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An Imperial Beach Hidden Gem and Bird of the Week, the Western Meadowlark

May 17, 2017 10:03PM ● By Paul Spear
An Imperial Beach Hidden Gem and Bird of the Week, Bryan Brillhart Photography present the “Dig IB” Bird of the Week, the Western Meadowlark 

Western Meadowlark (Sturnella neglecta)

This week’s “Bird of the Week” is the Western Meadowlark (Sturnella neglecta) is a medium-sized icteridbird, about 8.5 in (22 cm) in length. Western meadowlark adults have yellow underparts with a black "V" on the breast and white flanks streaked with black. Their upper parts are mostly brown, but also have black streaks. These birds have long, pointed bills and their heads are striped with light brown and black bands.

They nest on the ground in open grasslands across western and central North America.

Remarkably similar to the Eastern Meadowlark in colors and pattern, this bird is recognized by

its very different song and call notes. The two species of meadowlarks evidently can easily recognize their own kind the same way; even where their ranges overlap in the Midwest and Southwest, they almost never interbreed. However, the two species do seem to see each other as potential rivals, and they actively defend territories against each other.

Western Meadowlarks are still widespread and common, but surveys indicate their ongoing population has declined in recent decades.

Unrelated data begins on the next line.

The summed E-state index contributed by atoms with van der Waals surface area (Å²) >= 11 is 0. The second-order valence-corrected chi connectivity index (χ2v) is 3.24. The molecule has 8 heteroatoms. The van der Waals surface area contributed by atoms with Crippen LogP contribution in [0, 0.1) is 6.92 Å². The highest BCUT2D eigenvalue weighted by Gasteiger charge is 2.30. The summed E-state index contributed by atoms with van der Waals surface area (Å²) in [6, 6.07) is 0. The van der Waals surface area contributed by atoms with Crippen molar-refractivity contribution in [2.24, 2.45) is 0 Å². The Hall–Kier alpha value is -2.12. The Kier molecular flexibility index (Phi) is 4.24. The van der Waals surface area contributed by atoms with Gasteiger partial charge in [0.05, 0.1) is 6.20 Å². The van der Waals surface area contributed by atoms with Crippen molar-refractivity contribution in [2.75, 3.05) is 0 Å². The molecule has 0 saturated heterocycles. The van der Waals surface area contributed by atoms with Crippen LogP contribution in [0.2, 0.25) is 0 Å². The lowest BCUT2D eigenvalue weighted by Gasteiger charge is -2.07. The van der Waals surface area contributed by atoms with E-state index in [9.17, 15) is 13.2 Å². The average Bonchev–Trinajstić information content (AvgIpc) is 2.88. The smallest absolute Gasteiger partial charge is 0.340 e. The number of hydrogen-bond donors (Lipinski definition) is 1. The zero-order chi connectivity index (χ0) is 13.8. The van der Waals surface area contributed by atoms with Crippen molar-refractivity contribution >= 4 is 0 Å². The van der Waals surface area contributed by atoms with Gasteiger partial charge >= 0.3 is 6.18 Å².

Habitat is in grasslands, cultivated fields and pastures, meadows, and prairies. They breed mostly in natural grasslands, abandoned weedy fields, rangeland, and also sometimes on cultivated land. In the Midwest, they seem to prefer shorter grass and drier fields than the sites chosen by the Eastern Meadowlark. In winter, they are often found in stubble fields and other farmland.

Western Meadowlarks forage by walking on the ground, taking insects and seeds from the ground and from low plants. They often probe in the soil with its bill. In winter, they usually forage in flocks.

Diet is mostly insects and seeds. The majority of its diet consists of insects, especially in summer, when it eats many beetles, grasshoppers, crickets, caterpillars, ants, true bugs, and others; including spiders, snails, and sowbugs. Seeds and waste grain make up about one-third of their annual diet, and are eaten especially in the fall and winter.

After mating, females lay 3-7, usually about 5, white, heavily spotted with brown and purple, especially at larger end eggs. Incubation is by females, in about 13-15 days. Both parents feed nestlings, but females do more. Young leave the nest after about 12 days, before they are able to fly, and are tended by parents for at least another 2 weeks. Western Meadowlarks yield 2 broods per year.

Males sing to defend nesting territory. One male may have more than one mate. In courtship, 

males face females, puffing out their chest feathers and pointing their bills straight up to show off a black "V," spread tails widely, and flick their wings. Nests are placed on the ground, in areas with dense cover of grass, or in a small hollow or depression in the ground. Nests, built by females, are a domed structure with the entrance on the side, made of grass stems interwoven with the surrounding growth. There are usually narrow trails or "runways" leading to the nest through the grass.

I have seen quite a few Western Meadowlarks in our own Tijuana Estuary along the trail next to the helicopter field and near the two ponds trail. They are colorful and easy to spot. Look for them as well as the many other species of birds there. Until next week, happy birding!



If you would like to see more of Bryan's Bird Photos you can click on this link:

Bryan Brillhart Photography or Bird of the Week


Bryan Brillhart


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